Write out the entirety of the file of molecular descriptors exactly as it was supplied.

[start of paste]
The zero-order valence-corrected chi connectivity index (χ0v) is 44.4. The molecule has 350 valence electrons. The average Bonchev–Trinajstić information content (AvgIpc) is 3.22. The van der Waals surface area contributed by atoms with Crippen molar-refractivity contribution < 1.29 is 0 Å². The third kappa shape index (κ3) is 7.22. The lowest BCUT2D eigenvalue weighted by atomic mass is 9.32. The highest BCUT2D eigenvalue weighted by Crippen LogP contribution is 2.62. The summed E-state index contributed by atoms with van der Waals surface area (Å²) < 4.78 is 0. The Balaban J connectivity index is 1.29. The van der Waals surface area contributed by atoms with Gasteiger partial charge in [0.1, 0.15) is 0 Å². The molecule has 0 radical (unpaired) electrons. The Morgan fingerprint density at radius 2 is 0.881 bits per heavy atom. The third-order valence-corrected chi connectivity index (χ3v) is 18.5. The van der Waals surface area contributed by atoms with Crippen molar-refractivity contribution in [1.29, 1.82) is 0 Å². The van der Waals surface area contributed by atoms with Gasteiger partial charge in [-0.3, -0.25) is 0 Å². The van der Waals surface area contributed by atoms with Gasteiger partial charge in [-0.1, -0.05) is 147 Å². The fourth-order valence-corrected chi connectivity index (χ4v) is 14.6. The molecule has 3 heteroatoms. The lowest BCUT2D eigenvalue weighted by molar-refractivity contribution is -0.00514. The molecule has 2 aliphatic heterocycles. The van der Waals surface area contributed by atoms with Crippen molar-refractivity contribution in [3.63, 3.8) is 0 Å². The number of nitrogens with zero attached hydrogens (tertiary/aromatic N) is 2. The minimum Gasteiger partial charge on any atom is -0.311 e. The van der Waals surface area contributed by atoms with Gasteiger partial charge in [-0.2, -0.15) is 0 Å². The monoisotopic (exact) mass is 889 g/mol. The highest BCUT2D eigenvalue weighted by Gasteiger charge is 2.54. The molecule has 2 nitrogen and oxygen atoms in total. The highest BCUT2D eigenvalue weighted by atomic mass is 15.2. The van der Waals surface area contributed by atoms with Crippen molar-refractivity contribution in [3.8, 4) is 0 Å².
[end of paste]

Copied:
The zero-order valence-corrected chi connectivity index (χ0v) is 44.4. The molecule has 350 valence electrons. The average Bonchev–Trinajstić information content (AvgIpc) is 3.22. The van der Waals surface area contributed by atoms with Crippen molar-refractivity contribution < 1.29 is 0 Å². The third kappa shape index (κ3) is 7.22. The lowest BCUT2D eigenvalue weighted by atomic mass is 9.32. The highest BCUT2D eigenvalue weighted by Crippen LogP contribution is 2.62. The summed E-state index contributed by atoms with van der Waals surface area (Å²) < 4.78 is 0. The Balaban J connectivity index is 1.29. The van der Waals surface area contributed by atoms with Gasteiger partial charge in [0.1, 0.15) is 0 Å². The molecule has 0 radical (unpaired) electrons. The Morgan fingerprint density at radius 2 is 0.881 bits per heavy atom. The third-order valence-corrected chi connectivity index (χ3v) is 18.5. The van der Waals surface area contributed by atoms with Crippen molar-refractivity contribution in [1.29, 1.82) is 0 Å². The van der Waals surface area contributed by atoms with Gasteiger partial charge in [-0.3, -0.25) is 0 Å². The van der Waals surface area contributed by atoms with Gasteiger partial charge in [-0.1, -0.05) is 147 Å². The fourth-order valence-corrected chi connectivity index (χ4v) is 14.6. The molecule has 3 heteroatoms. The lowest BCUT2D eigenvalue weighted by molar-refractivity contribution is -0.00514. The molecule has 2 aliphatic heterocycles. The van der Waals surface area contributed by atoms with Crippen molar-refractivity contribution in [3.63, 3.8) is 0 Å². The number of nitrogens with zero attached hydrogens (tertiary/aromatic N) is 2. The minimum Gasteiger partial charge on any atom is -0.311 e. The van der Waals surface area contributed by atoms with Gasteiger partial charge in [-0.2, -0.15) is 0 Å². The monoisotopic (exact) mass is 889 g/mol. The highest BCUT2D eigenvalue weighted by Gasteiger charge is 2.54. The molecule has 2 nitrogen and oxygen atoms in total. The highest BCUT2D eigenvalue weighted by atomic mass is 15.2. The van der Waals surface area contributed by atoms with Crippen molar-refractivity contribution in [3.8, 4) is 0 Å².